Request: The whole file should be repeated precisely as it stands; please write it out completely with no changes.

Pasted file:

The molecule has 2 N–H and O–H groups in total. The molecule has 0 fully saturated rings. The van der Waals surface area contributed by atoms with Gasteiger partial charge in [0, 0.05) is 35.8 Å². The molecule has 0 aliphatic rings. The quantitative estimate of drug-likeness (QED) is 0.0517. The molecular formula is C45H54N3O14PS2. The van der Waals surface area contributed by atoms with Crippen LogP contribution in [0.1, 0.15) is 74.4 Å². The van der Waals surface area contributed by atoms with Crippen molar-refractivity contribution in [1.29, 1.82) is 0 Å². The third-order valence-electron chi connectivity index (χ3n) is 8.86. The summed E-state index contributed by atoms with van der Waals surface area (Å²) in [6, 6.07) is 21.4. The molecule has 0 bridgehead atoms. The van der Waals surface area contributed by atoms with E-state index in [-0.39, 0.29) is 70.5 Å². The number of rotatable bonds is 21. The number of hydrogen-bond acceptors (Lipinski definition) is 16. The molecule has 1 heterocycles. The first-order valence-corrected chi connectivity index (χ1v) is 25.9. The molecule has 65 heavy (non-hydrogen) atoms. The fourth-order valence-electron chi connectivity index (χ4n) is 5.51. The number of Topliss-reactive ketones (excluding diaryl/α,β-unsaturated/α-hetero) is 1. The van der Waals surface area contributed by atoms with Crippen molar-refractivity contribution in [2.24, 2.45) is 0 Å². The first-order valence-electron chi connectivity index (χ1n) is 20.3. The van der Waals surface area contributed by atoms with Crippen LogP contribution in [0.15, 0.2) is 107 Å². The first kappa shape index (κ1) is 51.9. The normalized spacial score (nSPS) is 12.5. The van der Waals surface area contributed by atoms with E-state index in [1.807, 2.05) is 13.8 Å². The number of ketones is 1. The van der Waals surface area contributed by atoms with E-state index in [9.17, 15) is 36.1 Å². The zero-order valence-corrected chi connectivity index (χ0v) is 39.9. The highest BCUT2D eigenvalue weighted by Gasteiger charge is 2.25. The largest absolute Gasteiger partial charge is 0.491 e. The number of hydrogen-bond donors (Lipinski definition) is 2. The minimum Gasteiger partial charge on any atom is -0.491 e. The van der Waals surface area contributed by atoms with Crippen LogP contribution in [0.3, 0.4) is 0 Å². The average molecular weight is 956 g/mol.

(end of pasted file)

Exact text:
The molecule has 2 N–H and O–H groups in total. The molecule has 0 fully saturated rings. The van der Waals surface area contributed by atoms with Gasteiger partial charge in [0, 0.05) is 35.8 Å². The molecule has 0 aliphatic rings. The quantitative estimate of drug-likeness (QED) is 0.0517. The molecular formula is C45H54N3O14PS2. The van der Waals surface area contributed by atoms with Crippen LogP contribution in [0.1, 0.15) is 74.4 Å². The van der Waals surface area contributed by atoms with Crippen molar-refractivity contribution in [1.29, 1.82) is 0 Å². The third-order valence-electron chi connectivity index (χ3n) is 8.86. The summed E-state index contributed by atoms with van der Waals surface area (Å²) in [6, 6.07) is 21.4. The molecule has 0 bridgehead atoms. The van der Waals surface area contributed by atoms with E-state index in [-0.39, 0.29) is 70.5 Å². The number of rotatable bonds is 21. The number of hydrogen-bond acceptors (Lipinski definition) is 16. The molecule has 1 heterocycles. The first-order valence-corrected chi connectivity index (χ1v) is 25.9. The molecule has 65 heavy (non-hydrogen) atoms. The fourth-order valence-electron chi connectivity index (χ4n) is 5.51. The number of Topliss-reactive ketones (excluding diaryl/α,β-unsaturated/α-hetero) is 1. The van der Waals surface area contributed by atoms with Crippen molar-refractivity contribution in [2.24, 2.45) is 0 Å². The first-order valence-electron chi connectivity index (χ1n) is 20.3. The van der Waals surface area contributed by atoms with Crippen LogP contribution in [0.15, 0.2) is 107 Å². The first kappa shape index (κ1) is 51.9. The normalized spacial score (nSPS) is 12.5. The van der Waals surface area contributed by atoms with E-state index in [1.807, 2.05) is 13.8 Å². The number of ketones is 1. The van der Waals surface area contributed by atoms with E-state index in [9.17, 15) is 36.1 Å². The zero-order valence-corrected chi connectivity index (χ0v) is 39.9. The highest BCUT2D eigenvalue weighted by Gasteiger charge is 2.25. The largest absolute Gasteiger partial charge is 0.491 e. The number of hydrogen-bond donors (Lipinski definition) is 2. The minimum Gasteiger partial charge on any atom is -0.491 e. The van der Waals surface area contributed by atoms with Crippen LogP contribution in [0.3, 0.4) is 0 Å². The average molecular weight is 956 g/mol.